The applicator head 22 has an end wall 39 which is generally parallel to the second wall 35. A third section 41 is defined between the second wall 35 and the end wall 39. The third section 41 forms a second pond 43. The second pond 43 has a second coating inlet 49. Mounted to the end wall 39 is a metering blade 62. Coating 34 in the ponds 28, 43 is applied to the substrate 36 as it runs between the backing roll 24 and the applicator head 22.
The substrate 36 enters the applicator head 22 through a gap 38 between the backing roll 24 and the upper lip 40 of the baffle plate 30. Coating 34 overflows the baffle plate 30 and is allowed to escape the first pond 28 through the gap 38. The gap 38 is typically between one-sixteenth and one-quarter of an inch high and the overflow of coating through the gap adjacent to the substrate helps to decrease the amount of air which is brought by the boundary layer of the paper 36 into the pond 28. The overflow or flood of coating 34 which flows through the gap displaces a portion of the boundary layer. A dynamic contact line 44 is defined where the coating 34 comes into contact with the substrate 36 displacing the entrained boundary layer.
The difficulties in achieving an even coating on a substrate at high speeds are illustrated in FIG. 3, which shows a substrate 48 in a prior art coater as it transits a coating pond (not shown) and a metering blade 50. The dynamic contact line 52 is not uniform but oscillates both in the machine direction and the cross-machine direction. Incursions of the boundary layer toward the metering blade 50 present air fingers 54 which can extend past the metering blade 50 to become streaks 55.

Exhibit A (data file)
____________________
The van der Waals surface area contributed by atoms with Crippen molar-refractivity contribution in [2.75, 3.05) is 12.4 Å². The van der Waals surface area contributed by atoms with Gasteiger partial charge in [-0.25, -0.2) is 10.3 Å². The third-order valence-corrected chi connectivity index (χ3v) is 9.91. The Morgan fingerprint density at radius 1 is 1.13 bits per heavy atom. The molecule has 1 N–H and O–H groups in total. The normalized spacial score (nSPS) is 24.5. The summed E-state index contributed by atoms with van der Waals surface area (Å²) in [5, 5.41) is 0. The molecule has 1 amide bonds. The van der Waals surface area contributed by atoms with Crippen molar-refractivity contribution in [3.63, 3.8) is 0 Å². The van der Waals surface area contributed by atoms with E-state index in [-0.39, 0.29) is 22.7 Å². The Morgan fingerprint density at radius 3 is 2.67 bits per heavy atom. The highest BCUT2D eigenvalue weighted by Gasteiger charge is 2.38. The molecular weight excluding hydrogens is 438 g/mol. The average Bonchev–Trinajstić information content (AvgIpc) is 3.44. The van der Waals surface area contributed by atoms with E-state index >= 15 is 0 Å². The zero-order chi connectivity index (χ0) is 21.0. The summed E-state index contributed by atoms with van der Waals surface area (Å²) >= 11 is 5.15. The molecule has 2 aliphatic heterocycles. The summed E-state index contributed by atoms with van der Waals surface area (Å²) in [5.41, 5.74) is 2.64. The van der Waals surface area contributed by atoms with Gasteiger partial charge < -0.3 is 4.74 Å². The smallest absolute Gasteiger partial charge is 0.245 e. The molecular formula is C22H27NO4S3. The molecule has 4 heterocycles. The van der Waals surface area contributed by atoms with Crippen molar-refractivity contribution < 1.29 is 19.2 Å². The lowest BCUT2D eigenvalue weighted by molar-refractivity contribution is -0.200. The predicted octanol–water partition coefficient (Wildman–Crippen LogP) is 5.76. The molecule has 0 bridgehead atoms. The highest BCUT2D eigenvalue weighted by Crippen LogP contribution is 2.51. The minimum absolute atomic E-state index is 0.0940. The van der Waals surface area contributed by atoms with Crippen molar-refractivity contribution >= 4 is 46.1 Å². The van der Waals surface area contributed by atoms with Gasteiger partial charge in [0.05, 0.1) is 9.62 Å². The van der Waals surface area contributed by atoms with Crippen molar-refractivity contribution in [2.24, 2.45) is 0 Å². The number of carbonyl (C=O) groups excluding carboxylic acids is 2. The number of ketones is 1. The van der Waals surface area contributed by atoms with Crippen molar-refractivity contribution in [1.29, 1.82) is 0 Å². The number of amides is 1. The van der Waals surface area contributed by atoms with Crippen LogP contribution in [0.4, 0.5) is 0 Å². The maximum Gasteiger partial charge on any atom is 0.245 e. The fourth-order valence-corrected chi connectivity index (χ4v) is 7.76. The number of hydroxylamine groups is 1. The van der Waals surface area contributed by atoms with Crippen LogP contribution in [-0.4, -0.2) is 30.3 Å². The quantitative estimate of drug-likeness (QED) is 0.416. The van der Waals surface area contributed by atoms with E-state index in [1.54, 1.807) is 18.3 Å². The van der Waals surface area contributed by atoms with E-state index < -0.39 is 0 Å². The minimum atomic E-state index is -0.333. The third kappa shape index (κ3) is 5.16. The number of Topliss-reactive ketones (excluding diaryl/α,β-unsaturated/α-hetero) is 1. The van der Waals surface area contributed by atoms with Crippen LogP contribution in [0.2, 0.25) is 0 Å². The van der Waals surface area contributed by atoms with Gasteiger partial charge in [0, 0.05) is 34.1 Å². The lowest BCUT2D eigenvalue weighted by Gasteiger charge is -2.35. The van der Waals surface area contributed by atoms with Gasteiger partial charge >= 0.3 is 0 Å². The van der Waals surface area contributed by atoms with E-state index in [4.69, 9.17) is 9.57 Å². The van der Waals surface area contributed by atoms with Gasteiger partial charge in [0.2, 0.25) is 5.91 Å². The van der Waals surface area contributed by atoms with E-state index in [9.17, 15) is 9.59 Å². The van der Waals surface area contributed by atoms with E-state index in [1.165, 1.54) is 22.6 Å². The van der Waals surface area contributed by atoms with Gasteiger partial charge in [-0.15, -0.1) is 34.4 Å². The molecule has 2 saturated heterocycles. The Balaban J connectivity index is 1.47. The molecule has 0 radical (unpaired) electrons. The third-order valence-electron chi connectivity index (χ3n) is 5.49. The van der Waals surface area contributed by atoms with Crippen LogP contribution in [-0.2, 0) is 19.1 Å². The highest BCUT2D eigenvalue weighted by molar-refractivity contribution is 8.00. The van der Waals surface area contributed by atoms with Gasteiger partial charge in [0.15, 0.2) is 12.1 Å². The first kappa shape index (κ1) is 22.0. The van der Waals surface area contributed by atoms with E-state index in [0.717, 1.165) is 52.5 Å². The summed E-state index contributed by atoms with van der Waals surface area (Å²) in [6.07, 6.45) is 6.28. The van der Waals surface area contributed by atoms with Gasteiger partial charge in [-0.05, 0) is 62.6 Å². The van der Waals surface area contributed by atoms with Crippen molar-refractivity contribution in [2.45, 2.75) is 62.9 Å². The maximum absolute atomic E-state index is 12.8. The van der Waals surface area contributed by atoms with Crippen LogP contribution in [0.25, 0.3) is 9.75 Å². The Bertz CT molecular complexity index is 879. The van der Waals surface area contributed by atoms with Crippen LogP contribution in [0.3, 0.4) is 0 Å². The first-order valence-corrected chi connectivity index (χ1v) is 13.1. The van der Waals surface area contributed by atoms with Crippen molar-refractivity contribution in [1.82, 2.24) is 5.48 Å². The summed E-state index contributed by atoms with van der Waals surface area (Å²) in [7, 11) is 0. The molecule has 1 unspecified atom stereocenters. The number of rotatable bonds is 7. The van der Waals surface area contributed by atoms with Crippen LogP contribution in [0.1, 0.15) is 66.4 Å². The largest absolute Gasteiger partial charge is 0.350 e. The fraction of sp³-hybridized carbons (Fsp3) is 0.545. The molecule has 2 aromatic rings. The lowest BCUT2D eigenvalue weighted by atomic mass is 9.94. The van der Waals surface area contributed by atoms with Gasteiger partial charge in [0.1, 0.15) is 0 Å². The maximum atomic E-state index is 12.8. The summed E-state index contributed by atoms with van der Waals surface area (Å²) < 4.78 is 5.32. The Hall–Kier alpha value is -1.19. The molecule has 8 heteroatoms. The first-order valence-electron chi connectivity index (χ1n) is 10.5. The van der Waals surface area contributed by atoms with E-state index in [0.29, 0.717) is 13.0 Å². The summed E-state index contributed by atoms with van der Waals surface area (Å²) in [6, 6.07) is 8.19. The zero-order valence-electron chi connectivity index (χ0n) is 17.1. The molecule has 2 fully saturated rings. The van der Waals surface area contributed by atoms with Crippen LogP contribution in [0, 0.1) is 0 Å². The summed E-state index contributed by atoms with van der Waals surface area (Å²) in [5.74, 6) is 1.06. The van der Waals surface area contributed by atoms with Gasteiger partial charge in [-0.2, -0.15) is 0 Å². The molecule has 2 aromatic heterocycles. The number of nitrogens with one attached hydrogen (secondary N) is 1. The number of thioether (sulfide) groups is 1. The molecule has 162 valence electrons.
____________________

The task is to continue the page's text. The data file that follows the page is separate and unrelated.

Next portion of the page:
When applicators are run at high speeds, and with some coating formulations, they are subject to two problems related to the boundary layer of air which is pulled into the pond. The first relates to the flow regime created by the substrate. When a papermaking machine is running at high machine speeds, that is in the neighborhood of three-and-a-half to six thousand feet per minute, the moving substrate can induce hydrodynamic flow instability in the pond. This flow instability is chaotic in nature. A chaotic system is one in which the future state of the system cannot readily be predicted from the past states of the system. In practice it means, as shown in FIG. 3, that air fingers and streaks appear and disappear and move over time in a way that is not readily predictable. Thus, it is difficult to find an applicator design which eliminates the streaks in a chaotic environment.